COVID-19 has strained hospital supply chains in ways that no one could have predicted. As a result, improving supply chain resiliency is quickly becoming a high priority for hospitals and health systems.
Research conducted by Sg2 highlights lessons learned and innovative approaches to supply chain resilience from member hospitals. Sg2’s report also lays out short- and long-term strategies for heightening supply chain’s resiliency to protect against future interruptions and uncertainty.
“After COVID-19 hit, we spoke with some of our member organizations that took very innovative and strategic approaches to stabilize their supply chains," says Mark Larson, principal, Sg2 Intelligence, a Vizient subsidiary. “These hospitals and health systems are in a much better position to weather the challenges that the pandemic continues to pose.”
Here are the highlights:
1. Scrutinize sourcing and partnerships
Health systems have traditionally been focused on efficiency and price, relying on just-in-time inventory to keep facilities stocked. The pandemic has exposed the need to have backup suppliers – without sacrificing quality and increasing cost.
“Going forward, hospitals need to work with their most trusted partners, including group purchasing organizations, suppliers and manufacturers, to build out geographic and production redundancies,” says Larson. “Organizations simply can’t rely on just-in time practices as they’ve done in the past.”
2. Strengthen the partnership between supply chain and clinical leadership
Historically, health system leaders have viewed the role of supply chain as one that simply focuses on managing the purchase and delivery of pharmaceuticals and supplies. In recent years, this conventional view has begun to shift, as executives look beyond cost control and see how supply chain professionals can lead product acquisition efforts that can have positive impact to cost, quality and patient outcomes.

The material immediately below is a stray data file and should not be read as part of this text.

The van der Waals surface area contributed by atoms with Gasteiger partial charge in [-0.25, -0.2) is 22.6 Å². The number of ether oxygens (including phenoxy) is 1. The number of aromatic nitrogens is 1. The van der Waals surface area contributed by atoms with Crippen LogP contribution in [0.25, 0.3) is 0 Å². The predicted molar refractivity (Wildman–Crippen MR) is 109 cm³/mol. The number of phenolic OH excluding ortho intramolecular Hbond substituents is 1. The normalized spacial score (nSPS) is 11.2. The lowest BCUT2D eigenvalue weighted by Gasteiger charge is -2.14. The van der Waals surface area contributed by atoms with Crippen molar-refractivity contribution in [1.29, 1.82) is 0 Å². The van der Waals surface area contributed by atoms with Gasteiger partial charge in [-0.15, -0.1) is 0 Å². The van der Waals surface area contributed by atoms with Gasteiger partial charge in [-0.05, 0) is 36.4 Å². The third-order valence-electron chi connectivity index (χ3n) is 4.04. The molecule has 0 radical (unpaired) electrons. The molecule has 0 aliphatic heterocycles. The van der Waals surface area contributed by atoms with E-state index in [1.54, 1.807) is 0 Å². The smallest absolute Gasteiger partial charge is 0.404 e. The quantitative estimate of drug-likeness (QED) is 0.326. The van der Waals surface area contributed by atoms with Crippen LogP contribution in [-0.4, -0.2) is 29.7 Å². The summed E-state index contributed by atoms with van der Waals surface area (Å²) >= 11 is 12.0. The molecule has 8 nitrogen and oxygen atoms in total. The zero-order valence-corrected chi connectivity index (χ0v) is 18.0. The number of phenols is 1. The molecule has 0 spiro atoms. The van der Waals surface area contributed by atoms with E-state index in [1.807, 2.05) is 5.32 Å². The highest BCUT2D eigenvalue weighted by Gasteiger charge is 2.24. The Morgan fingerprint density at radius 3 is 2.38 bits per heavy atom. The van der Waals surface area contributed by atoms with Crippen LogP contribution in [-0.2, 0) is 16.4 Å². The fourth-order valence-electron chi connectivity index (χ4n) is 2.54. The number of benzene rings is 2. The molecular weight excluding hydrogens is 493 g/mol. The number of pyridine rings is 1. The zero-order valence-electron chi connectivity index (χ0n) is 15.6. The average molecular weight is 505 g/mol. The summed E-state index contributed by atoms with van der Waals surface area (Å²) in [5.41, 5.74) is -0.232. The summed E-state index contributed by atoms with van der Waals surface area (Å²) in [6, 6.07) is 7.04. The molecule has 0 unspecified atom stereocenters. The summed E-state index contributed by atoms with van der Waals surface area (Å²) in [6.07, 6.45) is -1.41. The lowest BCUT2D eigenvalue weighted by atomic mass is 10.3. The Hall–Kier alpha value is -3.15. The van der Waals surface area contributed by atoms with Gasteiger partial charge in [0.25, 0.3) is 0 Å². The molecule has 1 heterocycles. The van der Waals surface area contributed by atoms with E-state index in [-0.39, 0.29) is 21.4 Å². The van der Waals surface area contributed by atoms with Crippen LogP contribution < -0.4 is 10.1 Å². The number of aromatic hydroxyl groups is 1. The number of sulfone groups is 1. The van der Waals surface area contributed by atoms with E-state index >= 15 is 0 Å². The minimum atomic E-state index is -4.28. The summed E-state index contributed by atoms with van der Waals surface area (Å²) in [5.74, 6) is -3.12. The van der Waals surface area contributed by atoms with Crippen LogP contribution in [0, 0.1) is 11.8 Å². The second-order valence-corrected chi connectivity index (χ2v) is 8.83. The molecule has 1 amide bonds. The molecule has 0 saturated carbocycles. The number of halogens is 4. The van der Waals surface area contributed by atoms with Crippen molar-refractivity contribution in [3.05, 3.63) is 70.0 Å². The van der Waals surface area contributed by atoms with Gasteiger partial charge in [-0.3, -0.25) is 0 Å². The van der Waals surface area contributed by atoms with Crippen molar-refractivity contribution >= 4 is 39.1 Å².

Inconsistent supply conservation and substitution practices, as well as shortages during COVID-19, have further highlighted the importance of a close partnership between supply chain and clinical leadership. When the supply of N95s became limited and harder to acquire, one Vizient member organization’s supply chain and clinical leaders came together to devise a solution. The team identified an alternative product – Powered Air Purifying Respirators – as a viable, cost-efficient alternative that was clinically appropriate.
“Organizations that have clinical leadership involvement in supply chain decisions were definitely more prepared when the pandemic hit,” says Larson. “To understand where your clinical vulnerabilities are, look to your service line leads, chief medical officer and other clinicians across the organization.”
3. Build transparency with data and analytics
Technology solutions can help organizations standardize SKUs across the system, see real-time inventory levels, and understand supply inventory turns, among other things.
Technology can also bring greater transparency into internal and external supply constraints. Having this visibility can help hospitals prioritize inventory items that are at high risk to prevent shortages and stockouts. (See Supply Chain Reliability: Helping Members Improve Resilience and Visibility.)
“Having the transparency and data analytics to help organizations understand where their greatest supply vulnerabilities are is critical. Investing in those analytics can potentially eliminate future care disruptions and deliver a strong ROI for organizations that don’t have that visibility today,” adds Larson.
Cost and risk: a balancing act
Health systems will feel the ongoing impact of COVID-19 in the coming months. Now is the time to work toward building a resilient supply chain to address these challenges and prevent the next disruption from having the same impact.
As organizations evaluate strategies to stabilize their supply chains, it’s important to weigh the cost of the strategy against the resiliency gained from the strategy. Software that improves supply chain transparency is a relatively low-cost solution that yields high resiliency gains, for example, while manufacturing in the community as some organizations have done during the pandemic, represents a higher-cost solution.
Sg2's latest research provides additional details into strategies for building a resilient supply chain, including how to assess current practices. Read the full research insight here.